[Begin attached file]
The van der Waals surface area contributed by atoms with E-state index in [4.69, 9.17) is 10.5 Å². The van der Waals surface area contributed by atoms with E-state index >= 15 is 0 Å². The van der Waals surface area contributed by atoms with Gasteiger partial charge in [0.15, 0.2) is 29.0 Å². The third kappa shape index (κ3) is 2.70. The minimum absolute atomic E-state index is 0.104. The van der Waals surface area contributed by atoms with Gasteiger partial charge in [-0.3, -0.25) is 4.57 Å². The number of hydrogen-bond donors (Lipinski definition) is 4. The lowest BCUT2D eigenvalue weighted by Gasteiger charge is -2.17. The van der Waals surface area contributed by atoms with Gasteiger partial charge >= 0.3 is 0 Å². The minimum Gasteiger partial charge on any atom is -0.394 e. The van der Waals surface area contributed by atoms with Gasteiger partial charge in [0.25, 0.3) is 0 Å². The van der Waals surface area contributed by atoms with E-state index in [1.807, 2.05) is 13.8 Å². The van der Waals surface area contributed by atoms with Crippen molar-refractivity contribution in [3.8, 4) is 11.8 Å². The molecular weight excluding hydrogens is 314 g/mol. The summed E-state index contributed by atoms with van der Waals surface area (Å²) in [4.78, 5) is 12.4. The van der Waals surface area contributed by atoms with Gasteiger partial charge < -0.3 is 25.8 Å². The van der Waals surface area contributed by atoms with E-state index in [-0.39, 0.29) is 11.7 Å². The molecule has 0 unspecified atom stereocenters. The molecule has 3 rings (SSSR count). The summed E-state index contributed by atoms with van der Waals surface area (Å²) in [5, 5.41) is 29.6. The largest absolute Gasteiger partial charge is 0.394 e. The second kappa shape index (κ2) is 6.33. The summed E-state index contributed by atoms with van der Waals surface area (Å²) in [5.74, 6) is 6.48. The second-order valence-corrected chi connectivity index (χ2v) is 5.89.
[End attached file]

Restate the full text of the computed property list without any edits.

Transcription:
The van der Waals surface area contributed by atoms with E-state index in [4.69, 9.17) is 10.5 Å². The van der Waals surface area contributed by atoms with E-state index >= 15 is 0 Å². The van der Waals surface area contributed by atoms with Gasteiger partial charge in [0.15, 0.2) is 29.0 Å². The third kappa shape index (κ3) is 2.70. The minimum absolute atomic E-state index is 0.104. The van der Waals surface area contributed by atoms with Gasteiger partial charge in [-0.3, -0.25) is 4.57 Å². The number of hydrogen-bond donors (Lipinski definition) is 4. The lowest BCUT2D eigenvalue weighted by Gasteiger charge is -2.17. The van der Waals surface area contributed by atoms with Gasteiger partial charge >= 0.3 is 0 Å². The minimum Gasteiger partial charge on any atom is -0.394 e. The van der Waals surface area contributed by atoms with Gasteiger partial charge in [0.25, 0.3) is 0 Å². The van der Waals surface area contributed by atoms with E-state index in [1.807, 2.05) is 13.8 Å². The van der Waals surface area contributed by atoms with Crippen molar-refractivity contribution in [3.8, 4) is 11.8 Å². The molecular weight excluding hydrogens is 314 g/mol. The summed E-state index contributed by atoms with van der Waals surface area (Å²) in [4.78, 5) is 12.4. The van der Waals surface area contributed by atoms with Gasteiger partial charge < -0.3 is 25.8 Å². The van der Waals surface area contributed by atoms with E-state index in [-0.39, 0.29) is 11.7 Å². The molecule has 0 unspecified atom stereocenters. The molecule has 3 rings (SSSR count). The summed E-state index contributed by atoms with van der Waals surface area (Å²) in [5, 5.41) is 29.6. The largest absolute Gasteiger partial charge is 0.394 e. The second kappa shape index (κ2) is 6.33. The summed E-state index contributed by atoms with van der Waals surface area (Å²) in [5.74, 6) is 6.48. The second-order valence-corrected chi connectivity index (χ2v) is 5.89.